Judge Orders Apple To Pay Up For Bad iPod Batteries
A settlement reached in June, now formally cleared by the judge, reimburses customers--at least in part--for replacing defective batteries in the iPod music player.
A California judge last week formally approved the settlement in a class action suit against Apple Computer that will help pay for as many as 1.3 million defective batteries in the company's popular iPod music player.
The settlement, which won tentative approval in June, gives buyers of the first two iPod models either $25 cash or $50 in credit at an Apple store that can be redeemed for any Apple-branded product, including iTunes downloads. Owners of the third-generation iPod are entitled to a free replacement battery if theirs fails.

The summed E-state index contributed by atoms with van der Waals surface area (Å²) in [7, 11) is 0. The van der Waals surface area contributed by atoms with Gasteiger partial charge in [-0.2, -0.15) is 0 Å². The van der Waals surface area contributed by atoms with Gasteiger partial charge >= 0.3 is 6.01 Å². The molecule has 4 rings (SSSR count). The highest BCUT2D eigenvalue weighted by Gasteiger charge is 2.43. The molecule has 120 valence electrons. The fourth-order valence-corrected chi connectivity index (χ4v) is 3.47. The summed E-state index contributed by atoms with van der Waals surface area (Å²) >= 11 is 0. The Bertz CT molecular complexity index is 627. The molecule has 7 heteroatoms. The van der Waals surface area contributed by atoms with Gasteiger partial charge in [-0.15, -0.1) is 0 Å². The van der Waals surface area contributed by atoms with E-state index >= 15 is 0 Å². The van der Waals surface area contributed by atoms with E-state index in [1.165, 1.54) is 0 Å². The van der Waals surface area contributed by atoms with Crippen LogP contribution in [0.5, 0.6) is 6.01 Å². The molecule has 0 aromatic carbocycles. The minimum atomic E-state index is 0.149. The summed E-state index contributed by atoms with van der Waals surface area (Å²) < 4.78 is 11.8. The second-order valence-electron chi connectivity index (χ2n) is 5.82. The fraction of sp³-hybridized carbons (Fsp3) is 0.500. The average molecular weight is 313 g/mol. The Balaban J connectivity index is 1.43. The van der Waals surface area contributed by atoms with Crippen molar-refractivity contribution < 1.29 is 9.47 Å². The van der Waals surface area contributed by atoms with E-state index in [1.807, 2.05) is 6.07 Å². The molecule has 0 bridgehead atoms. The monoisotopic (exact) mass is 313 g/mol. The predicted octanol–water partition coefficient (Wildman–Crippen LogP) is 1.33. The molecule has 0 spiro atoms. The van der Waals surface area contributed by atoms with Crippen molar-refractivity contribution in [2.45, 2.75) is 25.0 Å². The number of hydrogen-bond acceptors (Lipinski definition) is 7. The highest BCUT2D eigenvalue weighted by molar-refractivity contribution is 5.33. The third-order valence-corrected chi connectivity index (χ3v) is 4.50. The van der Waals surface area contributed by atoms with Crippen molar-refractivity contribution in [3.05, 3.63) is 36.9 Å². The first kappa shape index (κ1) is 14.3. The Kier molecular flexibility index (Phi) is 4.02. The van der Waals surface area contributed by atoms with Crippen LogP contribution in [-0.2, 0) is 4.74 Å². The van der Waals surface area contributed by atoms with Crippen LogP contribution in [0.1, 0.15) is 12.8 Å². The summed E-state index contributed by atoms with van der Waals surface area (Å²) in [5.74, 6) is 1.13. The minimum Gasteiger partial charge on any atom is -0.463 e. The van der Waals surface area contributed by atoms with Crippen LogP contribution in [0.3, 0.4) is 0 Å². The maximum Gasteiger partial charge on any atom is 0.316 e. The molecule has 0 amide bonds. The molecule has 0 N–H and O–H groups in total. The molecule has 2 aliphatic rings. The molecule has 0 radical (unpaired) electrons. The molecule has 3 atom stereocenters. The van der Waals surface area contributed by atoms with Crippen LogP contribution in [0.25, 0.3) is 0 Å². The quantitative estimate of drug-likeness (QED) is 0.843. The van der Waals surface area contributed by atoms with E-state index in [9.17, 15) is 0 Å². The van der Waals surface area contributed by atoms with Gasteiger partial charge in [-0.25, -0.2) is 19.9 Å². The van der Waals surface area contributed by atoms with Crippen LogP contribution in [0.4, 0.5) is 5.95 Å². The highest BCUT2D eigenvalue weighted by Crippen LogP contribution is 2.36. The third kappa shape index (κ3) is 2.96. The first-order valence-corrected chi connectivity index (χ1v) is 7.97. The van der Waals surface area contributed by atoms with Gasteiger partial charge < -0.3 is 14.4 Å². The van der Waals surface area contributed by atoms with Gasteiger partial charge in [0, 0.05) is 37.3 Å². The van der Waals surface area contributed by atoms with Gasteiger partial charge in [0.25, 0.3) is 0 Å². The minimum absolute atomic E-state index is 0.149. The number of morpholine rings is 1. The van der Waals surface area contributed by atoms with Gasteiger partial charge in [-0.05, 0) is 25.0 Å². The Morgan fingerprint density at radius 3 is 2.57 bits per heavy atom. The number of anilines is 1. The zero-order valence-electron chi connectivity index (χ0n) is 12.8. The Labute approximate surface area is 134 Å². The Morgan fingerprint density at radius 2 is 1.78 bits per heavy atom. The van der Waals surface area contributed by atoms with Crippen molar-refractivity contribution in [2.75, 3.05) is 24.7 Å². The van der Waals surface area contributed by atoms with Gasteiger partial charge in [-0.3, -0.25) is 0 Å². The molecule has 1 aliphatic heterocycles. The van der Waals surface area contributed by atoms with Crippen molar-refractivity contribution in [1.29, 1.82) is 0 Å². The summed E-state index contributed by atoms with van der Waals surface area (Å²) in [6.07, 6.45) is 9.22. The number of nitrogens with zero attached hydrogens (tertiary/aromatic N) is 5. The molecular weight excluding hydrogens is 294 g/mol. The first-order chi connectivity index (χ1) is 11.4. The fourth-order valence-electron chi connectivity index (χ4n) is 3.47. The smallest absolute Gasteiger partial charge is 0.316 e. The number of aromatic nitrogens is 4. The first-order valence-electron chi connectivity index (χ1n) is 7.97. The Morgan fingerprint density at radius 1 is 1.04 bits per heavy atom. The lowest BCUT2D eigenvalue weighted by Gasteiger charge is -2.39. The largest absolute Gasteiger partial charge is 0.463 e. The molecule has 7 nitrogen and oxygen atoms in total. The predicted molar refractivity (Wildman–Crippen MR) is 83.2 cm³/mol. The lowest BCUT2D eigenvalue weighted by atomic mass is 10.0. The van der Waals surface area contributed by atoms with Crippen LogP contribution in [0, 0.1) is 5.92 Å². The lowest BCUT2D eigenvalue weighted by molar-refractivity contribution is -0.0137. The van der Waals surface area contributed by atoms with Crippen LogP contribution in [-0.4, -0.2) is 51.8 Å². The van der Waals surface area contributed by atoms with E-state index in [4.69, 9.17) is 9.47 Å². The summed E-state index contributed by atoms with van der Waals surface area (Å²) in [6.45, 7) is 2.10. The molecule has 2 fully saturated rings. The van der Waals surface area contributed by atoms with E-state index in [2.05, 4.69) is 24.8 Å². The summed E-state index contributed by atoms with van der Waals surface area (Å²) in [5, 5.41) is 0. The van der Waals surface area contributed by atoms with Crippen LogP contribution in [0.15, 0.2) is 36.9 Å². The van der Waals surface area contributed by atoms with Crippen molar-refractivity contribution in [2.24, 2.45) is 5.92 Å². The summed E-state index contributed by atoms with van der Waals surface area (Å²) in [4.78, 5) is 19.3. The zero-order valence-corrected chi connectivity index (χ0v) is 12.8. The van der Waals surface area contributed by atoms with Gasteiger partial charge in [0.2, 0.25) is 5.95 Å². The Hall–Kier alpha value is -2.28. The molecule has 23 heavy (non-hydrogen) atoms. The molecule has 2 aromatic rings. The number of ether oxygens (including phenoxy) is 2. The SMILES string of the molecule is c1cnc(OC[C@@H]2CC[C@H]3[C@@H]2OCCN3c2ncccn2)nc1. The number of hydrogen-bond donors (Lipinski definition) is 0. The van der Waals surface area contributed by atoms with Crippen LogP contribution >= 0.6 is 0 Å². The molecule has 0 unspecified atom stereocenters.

Those who have already had a battery replaced are eligible for a refund equal to half the amount paid.
San Mateo County Superior Court Judge Beth Labson Freeman approved the deal.
The settlement has a minimum estimated value of $15 million, and claimants have until May to file forms requesting refunds or credits.
The class action lawsuit was filed in December, 2003, not long after Apple offered a $99 battery-replacement service. Previous to that, Apple had told customers that they needed to buy another iPod if a battery wouldn't hold a charge.
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